As we said earlier, there are powerful pressures to live by law, either God’s law or one of our own making. There is security in knowing what the rules are, and in enforcing the rules to prevent social disturbances. Over the years the church frequently has fallen into the trap of legalism. We can think, for example, of the Medieval period, when the church strictly regulated public worship, private devotions, business, and even the civil government – and this impulse is still strong in Roman Christianity to this day. In the century just past, protestant fundamentalists sometimes tended to live more by law than by faith, with rules against drinking, card playing, smoking, and dancing – and for Wednesday night prayer meeting attendance, etc. There were very sound reasons for these rules, but it was a fallacious approach to the Christian life because salvation can be achieved only by faith. I still think certain of these habits are harmful, and there are other important issues that require a moral response. Issues such as educating our children, use of the internet, attendance at disgusting movies – all these tempt us to declare that certain behavior is incompatible with Christianity. We feel more secure if we know there is a rule against R-rated movies. It is easy for us to know what to do and how to teach our children. It is comforting to know that God loves us because we have kept the rules.

But do you see the perniciousness of this approach? God does not accept you because of which movies you do not see. God accepts you because of Christ! If you believe in Christ you have all the acceptance there is to get – regardless of which movies you see. It is lazy and immature for the church to revert to living by the Law. It is childish, and she is supposed to be a grown son by now. Which lead us to the second application question.

The Focal Question

The focal question for the church is this: are we living as a true son of the Father? Has the church learned from her experience with the Law? Has she absorbed the values of her Father? Although free from control of the Law, does she live in accord with the desires of her Father? Well, how shall we know? How can we know what the Father wants? By reading His word, of course – including the Law! But we don’t study the Law in order to enforce it. We study it in order to understand our Father so that we may then please Him. Obviously, this will frequently involve direct obedience to the Law. Sometimes it will require mature thought as we react to circumstances not mentioned in the Law. But in all cases our reading of the Law is not to seek salvation, but to understand better how to please the God who saved us.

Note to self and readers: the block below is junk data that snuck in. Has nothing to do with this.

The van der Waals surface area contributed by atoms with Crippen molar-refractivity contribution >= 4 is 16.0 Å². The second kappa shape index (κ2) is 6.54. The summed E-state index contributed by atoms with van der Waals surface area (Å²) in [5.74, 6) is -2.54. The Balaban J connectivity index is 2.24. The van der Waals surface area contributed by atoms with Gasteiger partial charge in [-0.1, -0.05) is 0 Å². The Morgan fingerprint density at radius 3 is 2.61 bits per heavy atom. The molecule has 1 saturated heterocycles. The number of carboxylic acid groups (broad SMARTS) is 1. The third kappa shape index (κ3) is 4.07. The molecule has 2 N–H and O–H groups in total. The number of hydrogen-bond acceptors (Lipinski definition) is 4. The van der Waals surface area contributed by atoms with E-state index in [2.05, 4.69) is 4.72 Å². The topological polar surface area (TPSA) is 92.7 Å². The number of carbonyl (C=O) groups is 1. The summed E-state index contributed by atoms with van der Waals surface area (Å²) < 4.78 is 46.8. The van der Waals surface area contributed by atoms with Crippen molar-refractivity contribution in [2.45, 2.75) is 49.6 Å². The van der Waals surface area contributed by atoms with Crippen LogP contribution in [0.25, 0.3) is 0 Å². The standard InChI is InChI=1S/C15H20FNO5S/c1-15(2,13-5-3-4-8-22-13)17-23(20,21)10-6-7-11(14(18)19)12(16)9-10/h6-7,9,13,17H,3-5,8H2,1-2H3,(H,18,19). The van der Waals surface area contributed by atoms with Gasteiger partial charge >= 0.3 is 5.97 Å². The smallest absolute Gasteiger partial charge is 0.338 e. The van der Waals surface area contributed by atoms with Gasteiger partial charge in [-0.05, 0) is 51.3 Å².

It is this attitude which pervaded the thinking of the Puritans and is inscribed in our Westminster Confession. It states that, “Although true believers be not under the law as a covenant of works, to be thereby justified or condemned; yet is it of great use to them, as well as to others; in that, as a rule of life, informing them of the will of God and their duty, it directs and binds them to walk accordingly…” (WCF 19:6) So although obedience to the Law for salvation is doomed to fail, neglect of the Law shows scandalous disregard for the God who saved us.

In our zeal to avoid legalism we must take care not to fall into the opposite sin – licentiousness. That is a big word which means doing whatever you please. We are sons of God by faith in Christ, but what kind of sons are we? Some churches are so enamored of their freedom that they wantonly disregard much of what God has to say about how to live. They worship in any manner that pleases them, dress like the world, and amuse themselves without thought for using their time to serve God. These churches show by their immature behavior that their love for God is shallow.

Which are we? Are we a church which tends to lose the gospel in rules we impose on our members – maybe unwritten, unspoken rules? Are we a church characterized by unrighteousness that comes from an “I’ll do it my way” attitude? Or are we a mature church, striving to be a good and faithful son of our Father?

Although the primary thrust of this passage is directed toward the church as a whole, the principles here are applicable also to individuals, since we are members of the church. Are you seeking to be saved by following the rules? Do you think you can do as you please? Or are you striving to be a good and faithful son or daughter of your heavenly Father? You might think it is a lot easier to get through life by following a set of rules, but you cannot be saved that way. You might think it is a lot more fun to do as you please, but you cannot be a faithful son that way. In either case, God will pursue you and correct you if you are truly His. The only right, wise, and mature path is to rest in Christ for your salvation and study God’s Law to learn how to love Him better. May God help us so to do.


Heavenly Father, we are no better than our fathers. We futilely seek your love by attempting to obey laws – your or ours – and condemn those who do not measure up to our standard. We presume upon your goodness by wantonly doing as we please and mocking those who are truly pious. We swing from one sin to another, all the while neglecting to trust in Christ hour by hour. When we should be your grown son, we act like a spoiled child. Forgive us, Father. Help us to remember and believe that we are your sons and daughters. Give us the desire to live as such. Give us such a love for you that we eagerly seek to do what pleases you – not by law, but in love. In the name of Christ your Son, our Savior, Amen.

C. David Green
Lehigh Valley Presbyterian Church
June 20, 2004